Nigeria is home to a diverse blogosphere, with entertainment blogs drawing the most readers and a growing number of Nigerians blogging about their personal lives or social activism issues. Blogs have gradually emerged as an important platform for discussion and a source of reliable news for many users. Readers often leave comments on popular news-oriented blogs to express their frustration with societal ills. The Facebook page of the president has also become a major avenue through which citizens comment on public issues. At the height of the increasing security tensions in the country in January 2012, various comments on the president’s Facebook page went as far as accusing the president of incompetence.

The Nigerian blogosphere includes both Nigerians living abroad and locally-based writers. While many of the former are longtime bloggers, only in the past six years have Nigerian residents actively joined the blogosphere,[33] with local blogging gaining momentum following a Nigerian bloggers’ conference in 2008.[34] Although two attempts to create Nigerian blog aggregators have failed,[35],,, and are popular platforms on which Nigerian bloggers interact and learn from one another. ICTs have also played an important role in mobilizing people for real life protests and providing updates on unfolding events. In November 2008, a widely circulated YouTube video showed an admiral and several other military officers severely beating a woman whom they deemed too slow in making way for their convoy.[36] Following public outcry, the woman received legal aid from the state government and sued the officers for assault and battery. In January 2010, a court awarded her 100 million naira (approximately US$613,000) in compensation.[37]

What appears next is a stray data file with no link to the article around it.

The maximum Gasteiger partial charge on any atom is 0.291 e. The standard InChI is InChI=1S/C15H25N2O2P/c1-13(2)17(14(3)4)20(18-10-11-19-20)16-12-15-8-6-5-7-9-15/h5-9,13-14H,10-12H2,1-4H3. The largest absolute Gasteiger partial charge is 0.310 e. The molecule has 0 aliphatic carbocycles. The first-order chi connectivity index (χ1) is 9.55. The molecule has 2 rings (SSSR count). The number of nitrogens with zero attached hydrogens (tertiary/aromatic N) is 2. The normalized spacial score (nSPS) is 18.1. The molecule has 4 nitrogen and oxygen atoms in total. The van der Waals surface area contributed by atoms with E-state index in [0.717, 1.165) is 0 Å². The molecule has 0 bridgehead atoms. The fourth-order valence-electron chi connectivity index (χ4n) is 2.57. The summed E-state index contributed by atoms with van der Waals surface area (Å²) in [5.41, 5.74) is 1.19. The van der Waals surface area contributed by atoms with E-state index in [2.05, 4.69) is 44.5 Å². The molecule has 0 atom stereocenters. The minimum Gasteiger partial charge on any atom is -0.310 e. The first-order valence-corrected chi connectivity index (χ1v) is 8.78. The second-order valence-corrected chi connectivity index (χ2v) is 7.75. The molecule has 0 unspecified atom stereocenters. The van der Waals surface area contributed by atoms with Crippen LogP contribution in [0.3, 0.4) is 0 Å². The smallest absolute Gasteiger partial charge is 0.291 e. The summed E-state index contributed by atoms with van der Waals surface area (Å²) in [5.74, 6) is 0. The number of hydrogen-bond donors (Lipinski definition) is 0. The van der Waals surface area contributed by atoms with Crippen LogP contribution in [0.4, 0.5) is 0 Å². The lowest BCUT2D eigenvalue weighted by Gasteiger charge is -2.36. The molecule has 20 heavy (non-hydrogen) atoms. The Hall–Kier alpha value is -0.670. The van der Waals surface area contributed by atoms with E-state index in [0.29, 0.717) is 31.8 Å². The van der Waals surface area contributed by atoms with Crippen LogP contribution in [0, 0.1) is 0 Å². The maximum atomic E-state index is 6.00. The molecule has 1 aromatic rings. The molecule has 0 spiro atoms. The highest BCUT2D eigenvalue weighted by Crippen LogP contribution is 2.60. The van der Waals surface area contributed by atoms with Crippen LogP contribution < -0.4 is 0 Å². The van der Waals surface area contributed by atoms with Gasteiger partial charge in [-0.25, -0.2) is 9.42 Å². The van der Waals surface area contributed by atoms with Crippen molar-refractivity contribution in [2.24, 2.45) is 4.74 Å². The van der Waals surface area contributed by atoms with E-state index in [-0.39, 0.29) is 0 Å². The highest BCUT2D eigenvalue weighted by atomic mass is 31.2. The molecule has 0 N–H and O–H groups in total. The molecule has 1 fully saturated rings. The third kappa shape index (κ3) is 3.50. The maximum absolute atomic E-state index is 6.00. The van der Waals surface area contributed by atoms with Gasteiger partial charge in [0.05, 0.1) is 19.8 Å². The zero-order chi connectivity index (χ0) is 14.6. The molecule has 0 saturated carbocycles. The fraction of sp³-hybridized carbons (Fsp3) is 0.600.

Online citizen activism in Nigeria was particularly evident during the 2011 elections, with social media enhancing the flow of information for mobilization and reporting. According to one report,[38] social media changed how information was disseminated, and “citizens accessed information directly and more accurately, resulting in unsurpassed participation in politics during the 2011 elections.”[39] In January 2012, following an announcement of fuel pump price increases, protests were staged across Nigeria with the help of information disseminated on social media networks. The protests came to be known as Occupy Nigeria and were also covered by citizens using social media applications.[40]

Violations of User Rights: 

Nigeria’s legal framework has not been revised to reflect the use of new media technologies.[41] This lack of internet-specific legislation has generally fostered an open environment for online activities. Much of the public accepts the need for some regulation of internet use in light of the unchecked cybercrime in the country and the costs it has imposed on Nigeria’s economy and global reputation.